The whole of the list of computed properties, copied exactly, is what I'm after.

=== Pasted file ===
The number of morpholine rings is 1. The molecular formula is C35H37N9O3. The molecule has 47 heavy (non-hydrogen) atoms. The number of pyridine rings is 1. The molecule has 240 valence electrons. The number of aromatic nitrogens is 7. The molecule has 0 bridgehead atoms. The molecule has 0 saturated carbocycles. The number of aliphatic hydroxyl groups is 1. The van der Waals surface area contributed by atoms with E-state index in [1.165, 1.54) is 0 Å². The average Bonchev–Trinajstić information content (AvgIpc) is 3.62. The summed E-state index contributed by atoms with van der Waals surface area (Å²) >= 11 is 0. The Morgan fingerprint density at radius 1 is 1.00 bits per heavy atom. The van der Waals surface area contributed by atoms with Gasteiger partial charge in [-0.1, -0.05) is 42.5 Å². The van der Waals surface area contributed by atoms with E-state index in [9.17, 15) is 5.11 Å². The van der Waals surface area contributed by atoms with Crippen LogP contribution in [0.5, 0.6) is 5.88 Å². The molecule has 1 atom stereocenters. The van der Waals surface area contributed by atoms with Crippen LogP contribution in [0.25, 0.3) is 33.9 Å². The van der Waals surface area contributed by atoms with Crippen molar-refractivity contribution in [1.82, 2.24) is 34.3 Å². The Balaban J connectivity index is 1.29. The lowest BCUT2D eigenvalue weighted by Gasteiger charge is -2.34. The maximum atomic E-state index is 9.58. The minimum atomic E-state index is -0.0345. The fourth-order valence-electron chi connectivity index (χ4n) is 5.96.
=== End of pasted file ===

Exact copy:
The number of morpholine rings is 1. The molecular formula is C35H37N9O3. The molecule has 47 heavy (non-hydrogen) atoms. The number of pyridine rings is 1. The molecule has 240 valence electrons. The number of aromatic nitrogens is 7. The molecule has 0 bridgehead atoms. The molecule has 0 saturated carbocycles. The number of aliphatic hydroxyl groups is 1. The van der Waals surface area contributed by atoms with E-state index in [1.165, 1.54) is 0 Å². The average Bonchev–Trinajstić information content (AvgIpc) is 3.62. The summed E-state index contributed by atoms with van der Waals surface area (Å²) >= 11 is 0. The Morgan fingerprint density at radius 1 is 1.00 bits per heavy atom. The van der Waals surface area contributed by atoms with Gasteiger partial charge in [-0.1, -0.05) is 42.5 Å². The van der Waals surface area contributed by atoms with E-state index in [9.17, 15) is 5.11 Å². The van der Waals surface area contributed by atoms with Crippen LogP contribution in [0.5, 0.6) is 5.88 Å². The molecule has 1 atom stereocenters. The van der Waals surface area contributed by atoms with Crippen LogP contribution in [0.25, 0.3) is 33.9 Å². The van der Waals surface area contributed by atoms with Crippen molar-refractivity contribution in [1.82, 2.24) is 34.3 Å². The Balaban J connectivity index is 1.29. The lowest BCUT2D eigenvalue weighted by Gasteiger charge is -2.34. The maximum atomic E-state index is 9.58. The minimum atomic E-state index is -0.0345. The fourth-order valence-electron chi connectivity index (χ4n) is 5.96.